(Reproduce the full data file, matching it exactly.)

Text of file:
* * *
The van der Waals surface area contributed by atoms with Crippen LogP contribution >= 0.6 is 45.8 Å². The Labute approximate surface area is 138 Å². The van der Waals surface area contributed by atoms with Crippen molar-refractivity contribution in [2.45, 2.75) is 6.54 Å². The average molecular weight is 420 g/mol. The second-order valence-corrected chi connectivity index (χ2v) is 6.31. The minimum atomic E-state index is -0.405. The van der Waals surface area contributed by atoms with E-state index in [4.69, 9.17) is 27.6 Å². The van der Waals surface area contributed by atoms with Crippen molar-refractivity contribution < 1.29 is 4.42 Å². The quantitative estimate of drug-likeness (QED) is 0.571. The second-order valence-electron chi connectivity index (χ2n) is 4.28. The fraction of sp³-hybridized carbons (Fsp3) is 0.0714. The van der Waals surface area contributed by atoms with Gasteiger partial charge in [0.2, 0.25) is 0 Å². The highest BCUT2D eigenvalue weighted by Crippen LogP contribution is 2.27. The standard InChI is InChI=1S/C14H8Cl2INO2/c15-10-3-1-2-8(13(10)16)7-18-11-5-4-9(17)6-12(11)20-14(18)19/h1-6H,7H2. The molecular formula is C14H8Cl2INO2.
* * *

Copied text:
The van der Waals surface area contributed by atoms with Crippen LogP contribution >= 0.6 is 45.8 Å². The Labute approximate surface area is 138 Å². The van der Waals surface area contributed by atoms with Crippen molar-refractivity contribution in [2.45, 2.75) is 6.54 Å². The average molecular weight is 420 g/mol. The second-order valence-corrected chi connectivity index (χ2v) is 6.31. The minimum atomic E-state index is -0.405. The van der Waals surface area contributed by atoms with E-state index in [4.69, 9.17) is 27.6 Å². The van der Waals surface area contributed by atoms with Crippen molar-refractivity contribution < 1.29 is 4.42 Å². The quantitative estimate of drug-likeness (QED) is 0.571. The second-order valence-electron chi connectivity index (χ2n) is 4.28. The fraction of sp³-hybridized carbons (Fsp3) is 0.0714. The van der Waals surface area contributed by atoms with Gasteiger partial charge in [0.2, 0.25) is 0 Å². The highest BCUT2D eigenvalue weighted by Crippen LogP contribution is 2.27. The standard InChI is InChI=1S/C14H8Cl2INO2/c15-10-3-1-2-8(13(10)16)7-18-11-5-4-9(17)6-12(11)20-14(18)19/h1-6H,7H2. The molecular formula is C14H8Cl2INO2.